When David Johnson – a “tall, skinny thing” at the time – was coming out of high school, all he did was spend time catching balls on a JUGS machine and running routes.
He was going to be a wide receiver.
That’s what Northern Iowa thought they were getting when they brought Johnson in, until he bulked up during his redshirt year finally lifting weights, and injuries in the program led the coaches to move Johnson to running back.
So on Sundays, when Johnson leaks into the flat awaiting a
“It does benefit me,” Johnson said, flashing his trademark smile.
Of all the hype surrounding Johnson before this, his second season, perhaps the most underplayed aspect was Johnson’s dangerous receiving abilities. He is strong, his feet are nimble and as a running back, he is everything a team might want.
Add in the pass-catching skills – Johnson had 36 receptions for 457 yards and four touchdowns in limited time as a rookie – and it’s easy to see “he’s one of those rare guys that can do both,” Bills coach Rex Ryan said.
“He understands it,” Palmer said. “He’s very cerebral. He understands what is going on with every positon around him, which is rare for a receiver, much less a running back playing receiver. It is like talking to a receiver when you talk to him conceptually about things.”
Johnson had 98 yards on three catches Sunday against the Buccaneers (after his 4-43 day against the Patriots) but his coach saw only mistakes. Bruce Arians called Johnson out for costing himself and the team 100 yards and a couple of touchdowns for route mistakes that Johnson could only shake his head about later.
“I just messed up,” Johnson said. “I can’t even explain it. It’s just boneheaded plays.”
Two came back-to-back on what turned into a field goal for the Cardinals. On second-and-11 at the Tampa 18-yard line, Johnson, split wide right, ran the wrong route and didn’t cut in front of cornerback Brent Grimes near the goalline on a play that should’ve been intercepted, since Palmer threw it to the spot Johnson was supposed to be.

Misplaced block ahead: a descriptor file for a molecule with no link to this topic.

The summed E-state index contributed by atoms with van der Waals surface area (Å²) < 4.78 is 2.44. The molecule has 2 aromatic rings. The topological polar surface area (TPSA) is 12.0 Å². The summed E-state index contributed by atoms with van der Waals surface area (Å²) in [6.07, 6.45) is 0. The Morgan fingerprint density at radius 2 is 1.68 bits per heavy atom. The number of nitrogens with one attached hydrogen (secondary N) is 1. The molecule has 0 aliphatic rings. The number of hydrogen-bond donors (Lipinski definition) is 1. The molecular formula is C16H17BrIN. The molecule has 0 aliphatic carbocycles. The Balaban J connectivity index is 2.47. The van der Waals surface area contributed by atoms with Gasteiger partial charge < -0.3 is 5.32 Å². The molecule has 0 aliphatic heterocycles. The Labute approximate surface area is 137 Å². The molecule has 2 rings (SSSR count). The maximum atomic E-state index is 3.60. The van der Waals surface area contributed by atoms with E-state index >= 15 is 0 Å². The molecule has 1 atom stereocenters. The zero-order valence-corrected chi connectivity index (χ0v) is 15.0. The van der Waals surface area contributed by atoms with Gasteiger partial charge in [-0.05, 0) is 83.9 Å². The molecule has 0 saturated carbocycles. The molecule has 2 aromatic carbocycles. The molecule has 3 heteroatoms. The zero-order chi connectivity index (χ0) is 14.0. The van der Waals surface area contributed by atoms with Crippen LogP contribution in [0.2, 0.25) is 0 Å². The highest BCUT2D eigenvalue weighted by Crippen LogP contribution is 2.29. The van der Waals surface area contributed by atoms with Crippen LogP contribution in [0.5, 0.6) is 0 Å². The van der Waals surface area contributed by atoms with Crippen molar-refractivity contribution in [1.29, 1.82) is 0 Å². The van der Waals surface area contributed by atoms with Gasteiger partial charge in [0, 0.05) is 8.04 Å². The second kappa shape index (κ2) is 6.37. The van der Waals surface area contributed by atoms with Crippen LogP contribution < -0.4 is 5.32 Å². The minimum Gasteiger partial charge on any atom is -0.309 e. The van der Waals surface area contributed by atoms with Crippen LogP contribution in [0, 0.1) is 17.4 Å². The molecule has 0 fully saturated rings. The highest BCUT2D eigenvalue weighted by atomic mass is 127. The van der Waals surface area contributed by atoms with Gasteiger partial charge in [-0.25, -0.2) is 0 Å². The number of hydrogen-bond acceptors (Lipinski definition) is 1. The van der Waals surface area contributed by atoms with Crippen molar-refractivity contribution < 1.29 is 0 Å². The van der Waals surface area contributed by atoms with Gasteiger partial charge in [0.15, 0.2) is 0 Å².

On the following snap, Johnson came out of the backfield and read linebacker Lavonte David wrong, staying outside when a cut inside – and with Palmer looking for him – would have meant a big gain if not a score.
Such errors were already worked on Wednesday. “Just corrections,” Arians said. “It’s called coaching. He had a heck of a practice.”
The plays stood out because Johnson is arguably the best receiver among running backs in the league. There were plenty of examples of that Sunday too, whether it was the short pass he turned into 16 yards after a huge stiff-arm on linebacker Kwon Alexander or the jump cut he used to spring for a 58-yard catch-and-run or the beautiful 24-yard catch down the sideline that even
“There aren’t too many backs that can do what he does,” Fitzgerald said, adding with a smile, “We don’t want him to get too comfortable in the passing game, but when it’s there for him, we want him to make his plays.”
Comfortability is relative. In Arians’ offense, Johnson – like
Johnson believes he’s handled it well enough, and what’s more, he loves it.
“Defenses don’t really know what to do,” Johnson said. “Do they put a linebacker on me, do they put a corner on me, what do they do? That’s what I do like about it, and I’m glad Bruce gives me that chance.”
“Besides trip him?” Minter said with a chuckle. “Gotta line up and hope for the best. Hope the safety is paying attention over the top.”